About the service
Pleaset note This service is delivered working in partnership with Rotherham Doncaster and South Humber NHS Foundation Trust
(RDaSH) and Sheffield Health and Social Care NHS Foundation Trust (SHSC).
About one in four hearing people are likely to have a mental health problem. For Deaf and hard of hearing people this figure is higher. This means that if you are Deaf and have mental health problems, you are not the only one, even though it might feel that way. You may feel worse because the staff who help you are likely to be hearing, and you may have difficulty understanding each other.
You can get help
There are a lot of different mental health services in South Yorkshire. Most people will go to primary care (their GP) first. Most GP surgeries can offer help for mental health problems, or will refer you to specialist mental health services.
The South Yorkshire Service for Deaf People with Mental Health Needs is part of the specialist mental health services. These are for people with more serious mental health problems. We work with mental health teams to support the care and treatment for Deaf people. We also work with Deaf and hearing carers to support them in looking after their relatives with mental health problems.
Who we are
The team includes a clinical nurse specialist and care navigator in mental health and Deafness. All members of the team can sign in British Sign Language (BSL) and have experience of working with Deaf people who experience mental health problems.
What we do
We work with mental health teams, social services and voluntary organisations to support Deaf people with mental health problems. We will also help with assessments from a Deaf perspective to enable your needs to be met.
We will help you to do things in your life which help keep you physically and mentally healthy. These things may include:
- Being aware of the things in your life that make you feel good and making some positive changes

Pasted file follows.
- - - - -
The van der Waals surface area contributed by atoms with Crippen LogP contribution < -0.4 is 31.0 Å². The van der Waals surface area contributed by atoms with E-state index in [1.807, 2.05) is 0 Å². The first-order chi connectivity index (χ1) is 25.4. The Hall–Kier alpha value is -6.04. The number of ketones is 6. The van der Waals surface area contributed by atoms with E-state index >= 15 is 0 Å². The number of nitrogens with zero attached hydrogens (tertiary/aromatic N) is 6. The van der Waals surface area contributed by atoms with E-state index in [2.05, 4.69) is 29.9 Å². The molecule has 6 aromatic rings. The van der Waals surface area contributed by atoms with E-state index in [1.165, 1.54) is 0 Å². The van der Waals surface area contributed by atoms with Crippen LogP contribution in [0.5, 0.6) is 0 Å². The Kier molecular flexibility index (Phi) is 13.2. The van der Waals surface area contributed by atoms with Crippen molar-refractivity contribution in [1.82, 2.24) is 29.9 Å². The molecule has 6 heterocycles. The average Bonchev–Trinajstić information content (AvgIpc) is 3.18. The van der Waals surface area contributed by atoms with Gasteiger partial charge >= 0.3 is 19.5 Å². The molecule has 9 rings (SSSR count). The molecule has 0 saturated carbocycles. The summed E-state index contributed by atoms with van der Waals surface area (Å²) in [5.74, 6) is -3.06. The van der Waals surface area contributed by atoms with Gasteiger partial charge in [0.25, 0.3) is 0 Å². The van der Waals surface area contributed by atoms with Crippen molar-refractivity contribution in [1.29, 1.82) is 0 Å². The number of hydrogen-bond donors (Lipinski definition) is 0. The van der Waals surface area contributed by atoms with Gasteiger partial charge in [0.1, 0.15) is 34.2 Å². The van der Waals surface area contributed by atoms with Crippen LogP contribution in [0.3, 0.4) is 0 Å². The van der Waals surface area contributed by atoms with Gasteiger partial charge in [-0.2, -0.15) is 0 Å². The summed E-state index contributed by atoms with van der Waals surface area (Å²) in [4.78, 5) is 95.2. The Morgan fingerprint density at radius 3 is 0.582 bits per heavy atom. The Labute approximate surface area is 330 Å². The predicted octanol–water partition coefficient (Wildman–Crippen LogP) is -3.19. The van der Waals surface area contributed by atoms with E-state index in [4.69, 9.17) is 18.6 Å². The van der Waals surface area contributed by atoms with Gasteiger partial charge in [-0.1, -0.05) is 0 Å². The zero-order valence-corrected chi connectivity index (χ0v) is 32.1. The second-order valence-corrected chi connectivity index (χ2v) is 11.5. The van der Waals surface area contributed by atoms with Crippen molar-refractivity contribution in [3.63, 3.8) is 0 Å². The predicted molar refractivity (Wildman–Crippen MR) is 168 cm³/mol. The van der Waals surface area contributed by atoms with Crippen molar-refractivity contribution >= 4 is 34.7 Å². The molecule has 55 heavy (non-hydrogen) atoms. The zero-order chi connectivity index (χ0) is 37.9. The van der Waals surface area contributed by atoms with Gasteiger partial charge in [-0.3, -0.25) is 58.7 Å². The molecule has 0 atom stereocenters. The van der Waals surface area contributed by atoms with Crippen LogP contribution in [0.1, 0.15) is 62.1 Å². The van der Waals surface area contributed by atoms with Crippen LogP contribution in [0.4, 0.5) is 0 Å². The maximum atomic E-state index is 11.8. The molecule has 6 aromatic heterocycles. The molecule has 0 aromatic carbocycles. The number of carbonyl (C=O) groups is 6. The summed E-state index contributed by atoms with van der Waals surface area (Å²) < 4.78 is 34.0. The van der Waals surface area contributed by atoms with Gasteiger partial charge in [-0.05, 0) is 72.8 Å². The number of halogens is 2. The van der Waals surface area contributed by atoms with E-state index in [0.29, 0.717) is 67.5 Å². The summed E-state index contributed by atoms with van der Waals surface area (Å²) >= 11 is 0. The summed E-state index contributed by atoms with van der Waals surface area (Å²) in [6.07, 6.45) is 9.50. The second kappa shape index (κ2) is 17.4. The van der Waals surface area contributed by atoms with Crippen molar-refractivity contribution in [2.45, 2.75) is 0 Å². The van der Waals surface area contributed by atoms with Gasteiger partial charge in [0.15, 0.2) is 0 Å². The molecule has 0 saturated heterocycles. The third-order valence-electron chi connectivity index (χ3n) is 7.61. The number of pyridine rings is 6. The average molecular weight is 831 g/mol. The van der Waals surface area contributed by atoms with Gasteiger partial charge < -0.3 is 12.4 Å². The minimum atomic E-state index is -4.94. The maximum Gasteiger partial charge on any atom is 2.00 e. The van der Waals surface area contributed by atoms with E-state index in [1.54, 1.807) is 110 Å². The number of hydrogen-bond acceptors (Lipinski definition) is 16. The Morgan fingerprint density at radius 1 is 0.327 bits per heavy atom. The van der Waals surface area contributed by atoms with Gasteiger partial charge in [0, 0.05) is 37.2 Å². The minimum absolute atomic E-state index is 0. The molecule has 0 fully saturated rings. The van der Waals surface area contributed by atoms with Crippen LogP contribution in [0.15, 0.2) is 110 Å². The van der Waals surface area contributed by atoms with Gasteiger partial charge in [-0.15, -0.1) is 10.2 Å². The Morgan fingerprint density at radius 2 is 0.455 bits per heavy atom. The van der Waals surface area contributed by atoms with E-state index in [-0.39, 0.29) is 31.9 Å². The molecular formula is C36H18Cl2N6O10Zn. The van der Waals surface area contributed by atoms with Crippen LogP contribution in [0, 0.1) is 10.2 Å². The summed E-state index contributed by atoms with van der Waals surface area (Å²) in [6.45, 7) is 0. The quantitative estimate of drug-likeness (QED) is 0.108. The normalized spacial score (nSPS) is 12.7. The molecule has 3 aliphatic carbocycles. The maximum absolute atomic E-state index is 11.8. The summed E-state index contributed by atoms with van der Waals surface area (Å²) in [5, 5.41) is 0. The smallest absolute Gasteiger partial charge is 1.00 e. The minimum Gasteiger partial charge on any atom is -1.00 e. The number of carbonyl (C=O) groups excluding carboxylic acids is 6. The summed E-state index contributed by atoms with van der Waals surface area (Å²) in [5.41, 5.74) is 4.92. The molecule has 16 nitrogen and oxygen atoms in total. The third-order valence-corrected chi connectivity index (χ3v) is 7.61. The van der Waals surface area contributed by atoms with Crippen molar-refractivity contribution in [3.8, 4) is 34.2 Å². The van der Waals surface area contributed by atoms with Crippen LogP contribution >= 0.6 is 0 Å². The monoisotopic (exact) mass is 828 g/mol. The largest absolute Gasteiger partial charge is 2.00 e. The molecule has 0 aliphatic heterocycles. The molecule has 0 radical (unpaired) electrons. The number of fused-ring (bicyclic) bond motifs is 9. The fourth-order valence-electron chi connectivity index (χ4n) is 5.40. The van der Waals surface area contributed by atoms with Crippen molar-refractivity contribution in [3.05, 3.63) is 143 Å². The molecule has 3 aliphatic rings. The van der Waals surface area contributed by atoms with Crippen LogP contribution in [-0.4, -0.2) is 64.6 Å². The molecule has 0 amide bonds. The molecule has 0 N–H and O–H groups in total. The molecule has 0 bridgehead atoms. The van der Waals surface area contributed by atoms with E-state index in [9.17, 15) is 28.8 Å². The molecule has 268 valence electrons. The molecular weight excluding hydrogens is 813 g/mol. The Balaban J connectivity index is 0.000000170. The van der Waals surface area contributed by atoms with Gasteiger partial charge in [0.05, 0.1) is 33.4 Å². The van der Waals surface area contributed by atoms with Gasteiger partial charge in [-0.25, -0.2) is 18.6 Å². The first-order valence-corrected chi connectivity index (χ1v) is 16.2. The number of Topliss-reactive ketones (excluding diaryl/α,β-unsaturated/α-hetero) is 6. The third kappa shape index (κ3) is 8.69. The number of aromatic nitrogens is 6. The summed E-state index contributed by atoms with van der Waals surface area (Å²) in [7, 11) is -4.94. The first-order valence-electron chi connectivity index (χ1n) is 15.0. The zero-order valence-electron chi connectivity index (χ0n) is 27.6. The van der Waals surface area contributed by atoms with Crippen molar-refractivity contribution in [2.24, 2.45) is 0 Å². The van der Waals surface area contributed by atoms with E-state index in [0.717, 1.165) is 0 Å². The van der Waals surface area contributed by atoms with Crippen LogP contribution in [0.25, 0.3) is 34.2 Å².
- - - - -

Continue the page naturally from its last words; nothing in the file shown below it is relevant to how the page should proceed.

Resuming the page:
- Exercise or sport
- A healthy diet
- Having friends
- Talking to others about how you’re feeling, not just when things are bad
- Asking for support if you need it.
Looking after your mental health is to do with every part of your life. Different things work for different people. We can try and help you to decide what’s best for you.
We will support you by promoting your Deaf identity, to help you feel better about yourself and to live and work as a valued member of the Deaf and wider communities.
If we are working with a non-signing professional, we will ask them to book an interpreter for communication.
Staff you may meet
- A care navigator provides advice and support to individuals their families or carers during their care. They often make home visits and support hospital discharges. Care navigators can also signpost and refer individuals to the appropriate services or help arrange care based on the individual’s needs.
- The NHS employs a wide range of clinical staff, it wouldn’t be possible to list them all on this website! All our clinical staff are skilled, dedicated professionals who adhere to high standards of training and work-place practice.
- We have a range of specialist advisors working in our Trust – they give advice on a wide range of different things, depending on what service they work in. So it could be, for example, mental health, stopping smoking, healthy eating or diabetes.
- Telephonists (also known as switchboard operators) are employed throughout the health service. They may work on a busy switchboard in a hospital or the Trust headquarters. Like receptionists, they are an important first point of contact for patients and their families and are a vital link between a caller and the person who can help.
- Therapy is a broad term and can range from occupational therapists to behavioural therapists. Our therapists are trained in their specialist area and type of therapy to make sure we can offer the very best care.
Referrals accepted from:
GPs, Local authority staff, Patients(self-referral), Voluntary services